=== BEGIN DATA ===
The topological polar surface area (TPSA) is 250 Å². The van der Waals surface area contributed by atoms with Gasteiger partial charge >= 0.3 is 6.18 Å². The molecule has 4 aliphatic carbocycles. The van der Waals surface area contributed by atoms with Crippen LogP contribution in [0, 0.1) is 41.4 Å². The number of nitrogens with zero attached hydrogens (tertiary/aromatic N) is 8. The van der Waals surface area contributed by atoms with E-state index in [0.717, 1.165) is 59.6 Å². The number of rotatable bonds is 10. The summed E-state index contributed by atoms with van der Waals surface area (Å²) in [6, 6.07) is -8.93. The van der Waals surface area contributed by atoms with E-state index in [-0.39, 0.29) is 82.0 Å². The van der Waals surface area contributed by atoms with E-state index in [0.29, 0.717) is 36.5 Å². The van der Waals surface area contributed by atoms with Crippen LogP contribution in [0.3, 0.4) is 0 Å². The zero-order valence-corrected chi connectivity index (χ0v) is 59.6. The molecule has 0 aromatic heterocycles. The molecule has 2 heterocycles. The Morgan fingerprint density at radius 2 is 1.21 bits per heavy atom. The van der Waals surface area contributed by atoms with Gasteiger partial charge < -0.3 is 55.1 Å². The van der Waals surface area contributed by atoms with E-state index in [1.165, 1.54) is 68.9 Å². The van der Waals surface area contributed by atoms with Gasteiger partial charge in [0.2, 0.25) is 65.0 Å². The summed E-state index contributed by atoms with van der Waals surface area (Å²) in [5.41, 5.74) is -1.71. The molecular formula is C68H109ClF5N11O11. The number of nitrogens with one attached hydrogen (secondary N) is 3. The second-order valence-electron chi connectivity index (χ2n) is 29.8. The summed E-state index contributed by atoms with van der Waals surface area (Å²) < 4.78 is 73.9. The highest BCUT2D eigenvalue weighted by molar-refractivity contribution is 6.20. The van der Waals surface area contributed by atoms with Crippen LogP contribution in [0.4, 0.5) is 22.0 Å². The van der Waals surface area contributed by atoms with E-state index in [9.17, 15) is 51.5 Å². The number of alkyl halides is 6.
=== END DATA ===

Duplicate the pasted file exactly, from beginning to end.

The topological polar surface area (TPSA) is 250 Å². The van der Waals surface area contributed by atoms with Gasteiger partial charge >= 0.3 is 6.18 Å². The molecule has 4 aliphatic carbocycles. The van der Waals surface area contributed by atoms with Crippen LogP contribution in [0, 0.1) is 41.4 Å². The number of nitrogens with zero attached hydrogens (tertiary/aromatic N) is 8. The van der Waals surface area contributed by atoms with E-state index in [0.717, 1.165) is 59.6 Å². The number of rotatable bonds is 10. The summed E-state index contributed by atoms with van der Waals surface area (Å²) in [6, 6.07) is -8.93. The van der Waals surface area contributed by atoms with E-state index in [-0.39, 0.29) is 82.0 Å². The van der Waals surface area contributed by atoms with E-state index in [0.29, 0.717) is 36.5 Å². The van der Waals surface area contributed by atoms with Crippen LogP contribution in [0.3, 0.4) is 0 Å². The zero-order valence-corrected chi connectivity index (χ0v) is 59.6. The molecule has 0 aromatic heterocycles. The molecule has 2 heterocycles. The Morgan fingerprint density at radius 2 is 1.21 bits per heavy atom. The van der Waals surface area contributed by atoms with Gasteiger partial charge < -0.3 is 55.1 Å². The van der Waals surface area contributed by atoms with E-state index in [1.165, 1.54) is 68.9 Å². The van der Waals surface area contributed by atoms with Gasteiger partial charge in [0.2, 0.25) is 65.0 Å². The summed E-state index contributed by atoms with van der Waals surface area (Å²) in [5.41, 5.74) is -1.71. The molecular formula is C68H109ClF5N11O11. The number of nitrogens with one attached hydrogen (secondary N) is 3. The second-order valence-electron chi connectivity index (χ2n) is 29.8. The summed E-state index contributed by atoms with van der Waals surface area (Å²) < 4.78 is 73.9. The highest BCUT2D eigenvalue weighted by molar-refractivity contribution is 6.20. The van der Waals surface area contributed by atoms with Crippen LogP contribution in [0.4, 0.5) is 22.0 Å². The van der Waals surface area contributed by atoms with E-state index in [9.17, 15) is 51.5 Å². The number of alkyl halides is 6.